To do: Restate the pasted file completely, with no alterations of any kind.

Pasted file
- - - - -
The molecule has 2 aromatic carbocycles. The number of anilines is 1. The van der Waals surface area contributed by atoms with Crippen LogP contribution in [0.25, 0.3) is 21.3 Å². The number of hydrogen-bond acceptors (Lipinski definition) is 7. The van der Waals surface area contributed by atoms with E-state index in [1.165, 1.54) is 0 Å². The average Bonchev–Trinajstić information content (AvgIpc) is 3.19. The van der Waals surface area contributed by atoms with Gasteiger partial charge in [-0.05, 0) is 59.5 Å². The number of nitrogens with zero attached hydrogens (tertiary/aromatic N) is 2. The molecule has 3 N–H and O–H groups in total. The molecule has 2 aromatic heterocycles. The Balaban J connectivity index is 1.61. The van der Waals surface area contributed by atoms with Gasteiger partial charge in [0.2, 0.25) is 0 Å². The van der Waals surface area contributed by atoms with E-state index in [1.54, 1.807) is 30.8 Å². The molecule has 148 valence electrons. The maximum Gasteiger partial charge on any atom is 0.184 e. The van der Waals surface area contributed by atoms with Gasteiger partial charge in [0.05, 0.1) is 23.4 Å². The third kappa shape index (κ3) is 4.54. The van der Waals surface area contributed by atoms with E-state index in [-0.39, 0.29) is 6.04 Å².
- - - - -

The molecule has 2 aromatic carbocycles. The number of anilines is 1. The van der Waals surface area contributed by atoms with Crippen LogP contribution in [0.25, 0.3) is 21.3 Å². The number of hydrogen-bond acceptors (Lipinski definition) is 7. The van der Waals surface area contributed by atoms with E-state index in [1.165, 1.54) is 0 Å². The average Bonchev–Trinajstić information content (AvgIpc) is 3.19. The van der Waals surface area contributed by atoms with Gasteiger partial charge in [-0.05, 0) is 59.5 Å². The number of nitrogens with zero attached hydrogens (tertiary/aromatic N) is 2. The molecule has 3 N–H and O–H groups in total. The molecule has 2 aromatic heterocycles. The Balaban J connectivity index is 1.61. The van der Waals surface area contributed by atoms with Gasteiger partial charge in [0.2, 0.25) is 0 Å². The van der Waals surface area contributed by atoms with E-state index in [1.54, 1.807) is 30.8 Å². The molecule has 148 valence electrons. The maximum Gasteiger partial charge on any atom is 0.184 e. The van der Waals surface area contributed by atoms with Gasteiger partial charge in [0.05, 0.1) is 23.4 Å². The third kappa shape index (κ3) is 4.54. The van der Waals surface area contributed by atoms with E-state index in [-0.39, 0.29) is 6.04 Å².